Leprechauns, the Irish mythological figures known for protecting pots of gold, gliding down rainbows, and creating some mischief in general, have been embraced across pop culture.
Donning a red beard complemented by a green suit and black buckled shoes, the omnipresent, round-faced little people are featured on shirts, cereal boxes, and in films, books, and movies.
The fascinating figures from Irish mythology continue to linger today and have made their way into American sports, entertainment, and even food!
Here are some of pop culture's most beloved Leprechauns:
The Leprechaun from the "Leprechaun" movies
Portrayed by Warrick Davis, this evil and menacing leprechaun teaches those a deadly lesson who dare take his pot of gold. He wreaks havoc on all of those who have crossed him, including Jenifer Aniston, who appeared in the original Leprechaun film pre-Friends. Due to his overwhelming popularity, the film is part of a six-film franchise that has given us the classics such as Leprechaun in the Hood and Leprechaun: Back to the Hood.
Lucky, the Lucky Charms Leprechaun
Lucky has been the mascot of the General Mills breakfast cereal Lucky Charms since its inception in 1964. The greedy Leprechaun is very protective of his marshmallowy pink hearts, purple moons, orange stars, green clovers, blue diamonds, and purple horseshoes, and is loathe to share with starving children. They are so coveted for being “magically delicious,” according to the brand’s jingle.
The Boston Celtic's leprechaun
Also known as “Lucky the Leprechaun”, but not to be confused with his cousin of sugary cereal fame, the Boston Celtics leprechaun acted as a good luck charm for a team that has won plenty of NBA championships. This insignia was actually designed by the legendary coach Red Aurbach’s brother, Zang, in the 1950s. This mascot is known for its golden matching hat, bowtie, and vest festooned with green shamrocks and incredible leaping ability.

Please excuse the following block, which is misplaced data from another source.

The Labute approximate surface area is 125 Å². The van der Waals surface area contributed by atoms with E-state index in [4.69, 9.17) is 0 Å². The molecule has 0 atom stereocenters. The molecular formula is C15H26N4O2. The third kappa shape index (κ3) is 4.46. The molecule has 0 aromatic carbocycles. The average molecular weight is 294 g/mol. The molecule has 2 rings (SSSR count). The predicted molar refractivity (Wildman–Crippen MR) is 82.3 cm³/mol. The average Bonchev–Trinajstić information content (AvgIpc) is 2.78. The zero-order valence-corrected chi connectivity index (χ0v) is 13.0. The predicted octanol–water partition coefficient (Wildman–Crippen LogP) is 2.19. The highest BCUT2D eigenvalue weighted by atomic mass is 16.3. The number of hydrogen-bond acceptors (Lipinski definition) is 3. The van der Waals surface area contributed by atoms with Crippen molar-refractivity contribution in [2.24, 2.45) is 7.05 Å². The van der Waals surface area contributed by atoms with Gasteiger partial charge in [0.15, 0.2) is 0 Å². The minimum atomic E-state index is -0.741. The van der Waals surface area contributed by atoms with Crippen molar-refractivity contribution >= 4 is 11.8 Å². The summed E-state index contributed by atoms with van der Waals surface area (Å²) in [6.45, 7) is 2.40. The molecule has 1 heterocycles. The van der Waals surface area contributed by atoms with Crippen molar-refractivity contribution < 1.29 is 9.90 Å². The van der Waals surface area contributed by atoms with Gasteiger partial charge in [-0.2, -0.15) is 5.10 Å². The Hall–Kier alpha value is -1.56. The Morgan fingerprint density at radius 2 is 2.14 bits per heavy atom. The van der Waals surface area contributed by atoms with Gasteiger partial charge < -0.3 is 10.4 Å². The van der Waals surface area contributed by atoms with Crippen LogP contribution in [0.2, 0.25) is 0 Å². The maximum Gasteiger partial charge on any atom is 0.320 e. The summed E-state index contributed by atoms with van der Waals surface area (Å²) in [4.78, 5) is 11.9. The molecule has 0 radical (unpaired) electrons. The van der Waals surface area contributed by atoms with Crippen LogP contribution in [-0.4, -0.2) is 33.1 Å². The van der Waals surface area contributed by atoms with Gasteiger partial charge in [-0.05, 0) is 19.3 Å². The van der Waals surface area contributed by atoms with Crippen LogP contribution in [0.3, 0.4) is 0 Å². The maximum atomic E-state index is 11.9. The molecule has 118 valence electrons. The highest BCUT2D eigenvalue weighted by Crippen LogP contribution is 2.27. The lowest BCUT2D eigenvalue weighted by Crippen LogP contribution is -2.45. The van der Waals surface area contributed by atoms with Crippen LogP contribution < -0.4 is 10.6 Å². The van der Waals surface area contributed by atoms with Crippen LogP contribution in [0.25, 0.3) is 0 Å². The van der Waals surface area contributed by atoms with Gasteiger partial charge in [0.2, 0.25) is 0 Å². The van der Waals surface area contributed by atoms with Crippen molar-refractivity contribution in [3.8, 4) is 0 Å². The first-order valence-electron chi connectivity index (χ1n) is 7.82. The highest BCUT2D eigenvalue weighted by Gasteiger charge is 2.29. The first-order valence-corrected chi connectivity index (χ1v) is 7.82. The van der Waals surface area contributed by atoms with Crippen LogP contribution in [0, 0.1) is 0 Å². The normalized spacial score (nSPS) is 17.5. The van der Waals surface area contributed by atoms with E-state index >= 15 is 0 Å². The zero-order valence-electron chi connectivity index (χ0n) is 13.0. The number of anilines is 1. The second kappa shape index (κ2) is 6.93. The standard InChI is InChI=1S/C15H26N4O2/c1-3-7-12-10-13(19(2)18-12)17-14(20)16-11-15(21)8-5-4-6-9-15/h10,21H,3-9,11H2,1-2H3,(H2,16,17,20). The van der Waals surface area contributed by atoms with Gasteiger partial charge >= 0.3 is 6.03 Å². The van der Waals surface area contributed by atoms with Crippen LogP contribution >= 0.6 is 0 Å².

The Notre Dame Leprechaun
This Leprechaun in a fighting stance with its dukes up is a proper mascot for a team named the Fighting Irish. Appointed as the official mascot in 1965, a human leprechaun leads the team’s marching bands at football games and the student cheering sections as a member of the cheer squad. It is no easy chore to be a leprechaun at Notre Dame as grueling tryouts involve mastering the Notre Dame “jig," as well as completing 50 pushups and handstands.
I just like to smile — smiling’s my favorite. pic.twitter.com/Pgs1vHne5y— The Notre Dame Leprechaun ☘️ (@NDTheLeprechaun) December 22, 2020
The Crichton Leprechaun
Back in 2006, the neighborhood of Crichton in Mobile, Alabama went viral as they tried to hunt down this evasive leprechaun who only comes out at night. So fast and gifted at shapeshifting is he that no recorded evidence exists of this sneaky Irishman!
The Leprechaun King in "Darby O’Gill and the Little People" (1959)
Brian Connors, played by the Irish actor Jimmy O’Dea, is the Leprechaun king of “the little people” in this Technicolor Disney family classic. The film details the encounters between the retired laborer Darby and the feisty Brian Connors. The most famous and endearing scene is of Darby playing “The Fox Chase” on the king’s Stradivarius violin to trick the leprechauns into dancing and riding horses while letting himself free from their clutches in his quest to capture the king and regain his three wishes.
Og in "Finian's Rainbow" (1968)
This buckled shoe-wearing fairy is featured in the film adaptation of the musical directed by Francis Ford Coppola and starring Fred Astaire and Petula Clark. The leprechaun Og (Tommy Steele) attempts to retrieve a pot of gold taken from him by the film’s namesake or risk becoming human if failing to do so. After falling in love with a woman, he realizes maybe being a leprechaun isn’t all that it’s cracked up to be. He certainly will not miss those uncomfortable shoes and stressing every day about a pot of gold.
Seamus Moldon in "The Magical Legend of the Leprechauns" (1999)
This modern-day interpretation of the mythical figure by Colm Meaney is a made-for-TV Hallmark film. Seamus the leprechaun opens up the magical world of the wee ones to an American businessman who probably wants them to sell cereal. This instant classic features a gripping Romeo and Juliet-esque feud between the fairies and the leprechauns. Watch those shillelaghs fly and check that poteen for poison.
"The Luck of the Irish" (2001)
A Disney Channel original movie, "The Luck of the Irish" debuted in 2001 and tells the story of Kyle, who is "a kid one day, a leprechaun the next" and features a leprechaun by the name of Reilly O'Reilly. Warning: some particularly bad attempts at Irish accents are on display here!
* Originally published in 2012. Updated in 2023.